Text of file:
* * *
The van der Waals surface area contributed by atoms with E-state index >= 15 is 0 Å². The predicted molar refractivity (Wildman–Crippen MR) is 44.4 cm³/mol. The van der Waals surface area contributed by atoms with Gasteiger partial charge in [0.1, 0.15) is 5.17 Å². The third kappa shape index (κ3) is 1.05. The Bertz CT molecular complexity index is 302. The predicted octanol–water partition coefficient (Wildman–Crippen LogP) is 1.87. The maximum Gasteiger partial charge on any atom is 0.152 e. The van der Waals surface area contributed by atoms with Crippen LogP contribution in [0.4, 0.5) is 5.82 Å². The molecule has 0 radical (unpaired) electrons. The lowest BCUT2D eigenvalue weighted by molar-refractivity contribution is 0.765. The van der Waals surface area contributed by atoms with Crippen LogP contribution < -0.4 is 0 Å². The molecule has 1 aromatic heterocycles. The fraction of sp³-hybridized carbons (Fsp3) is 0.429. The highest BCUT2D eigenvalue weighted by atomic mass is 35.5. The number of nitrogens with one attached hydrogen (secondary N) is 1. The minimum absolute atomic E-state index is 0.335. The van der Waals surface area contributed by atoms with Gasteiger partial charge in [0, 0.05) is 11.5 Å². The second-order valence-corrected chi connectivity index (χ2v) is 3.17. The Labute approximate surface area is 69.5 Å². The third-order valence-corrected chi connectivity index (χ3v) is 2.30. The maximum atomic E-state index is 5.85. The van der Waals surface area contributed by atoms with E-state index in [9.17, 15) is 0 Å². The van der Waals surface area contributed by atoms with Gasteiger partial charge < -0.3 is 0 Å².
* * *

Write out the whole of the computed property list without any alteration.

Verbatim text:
The van der Waals surface area contributed by atoms with E-state index >= 15 is 0 Å². The predicted molar refractivity (Wildman–Crippen MR) is 44.4 cm³/mol. The van der Waals surface area contributed by atoms with Gasteiger partial charge in [0.1, 0.15) is 5.17 Å². The third kappa shape index (κ3) is 1.05. The Bertz CT molecular complexity index is 302. The predicted octanol–water partition coefficient (Wildman–Crippen LogP) is 1.87. The maximum Gasteiger partial charge on any atom is 0.152 e. The van der Waals surface area contributed by atoms with Crippen LogP contribution in [0.4, 0.5) is 5.82 Å². The molecule has 0 radical (unpaired) electrons. The lowest BCUT2D eigenvalue weighted by molar-refractivity contribution is 0.765. The van der Waals surface area contributed by atoms with Crippen LogP contribution < -0.4 is 0 Å². The molecule has 1 aromatic heterocycles. The fraction of sp³-hybridized carbons (Fsp3) is 0.429. The highest BCUT2D eigenvalue weighted by atomic mass is 35.5. The number of nitrogens with one attached hydrogen (secondary N) is 1. The minimum absolute atomic E-state index is 0.335. The van der Waals surface area contributed by atoms with Gasteiger partial charge in [0, 0.05) is 11.5 Å². The second-order valence-corrected chi connectivity index (χ2v) is 3.17. The Labute approximate surface area is 69.5 Å². The third-order valence-corrected chi connectivity index (χ3v) is 2.30. The maximum atomic E-state index is 5.85. The van der Waals surface area contributed by atoms with E-state index in [9.17, 15) is 0 Å². The van der Waals surface area contributed by atoms with Gasteiger partial charge < -0.3 is 0 Å².